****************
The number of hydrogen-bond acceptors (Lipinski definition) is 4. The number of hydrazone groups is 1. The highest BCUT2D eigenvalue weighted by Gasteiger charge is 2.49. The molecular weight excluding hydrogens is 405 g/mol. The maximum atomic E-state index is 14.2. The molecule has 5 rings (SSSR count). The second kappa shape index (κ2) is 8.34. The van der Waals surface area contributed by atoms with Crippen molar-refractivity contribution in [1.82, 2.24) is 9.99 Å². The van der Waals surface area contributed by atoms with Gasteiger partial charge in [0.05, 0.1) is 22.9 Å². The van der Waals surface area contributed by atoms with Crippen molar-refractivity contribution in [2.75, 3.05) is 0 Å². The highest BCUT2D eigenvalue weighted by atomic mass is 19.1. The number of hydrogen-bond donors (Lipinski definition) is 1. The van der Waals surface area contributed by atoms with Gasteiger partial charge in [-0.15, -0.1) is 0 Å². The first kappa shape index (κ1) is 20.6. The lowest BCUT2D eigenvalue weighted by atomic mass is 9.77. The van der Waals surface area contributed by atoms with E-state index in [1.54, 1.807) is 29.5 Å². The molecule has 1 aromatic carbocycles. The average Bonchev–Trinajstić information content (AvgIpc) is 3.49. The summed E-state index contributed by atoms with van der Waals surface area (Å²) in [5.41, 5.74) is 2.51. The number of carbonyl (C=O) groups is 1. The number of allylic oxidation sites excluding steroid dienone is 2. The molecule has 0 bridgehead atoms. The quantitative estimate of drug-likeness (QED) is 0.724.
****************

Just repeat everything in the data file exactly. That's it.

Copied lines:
The number of hydrogen-bond acceptors (Lipinski definition) is 4. The number of hydrazone groups is 1. The highest BCUT2D eigenvalue weighted by Gasteiger charge is 2.49. The molecular weight excluding hydrogens is 405 g/mol. The maximum atomic E-state index is 14.2. The molecule has 5 rings (SSSR count). The second kappa shape index (κ2) is 8.34. The van der Waals surface area contributed by atoms with Crippen molar-refractivity contribution in [1.82, 2.24) is 9.99 Å². The van der Waals surface area contributed by atoms with Gasteiger partial charge in [0.05, 0.1) is 22.9 Å². The van der Waals surface area contributed by atoms with Crippen molar-refractivity contribution in [2.75, 3.05) is 0 Å². The highest BCUT2D eigenvalue weighted by atomic mass is 19.1. The number of hydrogen-bond donors (Lipinski definition) is 1. The van der Waals surface area contributed by atoms with Gasteiger partial charge in [-0.15, -0.1) is 0 Å². The first kappa shape index (κ1) is 20.6. The lowest BCUT2D eigenvalue weighted by atomic mass is 9.77. The van der Waals surface area contributed by atoms with E-state index in [1.54, 1.807) is 29.5 Å². The molecule has 1 aromatic carbocycles. The average Bonchev–Trinajstić information content (AvgIpc) is 3.49. The summed E-state index contributed by atoms with van der Waals surface area (Å²) in [5.41, 5.74) is 2.51. The number of carbonyl (C=O) groups is 1. The number of allylic oxidation sites excluding steroid dienone is 2. The molecule has 0 bridgehead atoms. The quantitative estimate of drug-likeness (QED) is 0.724.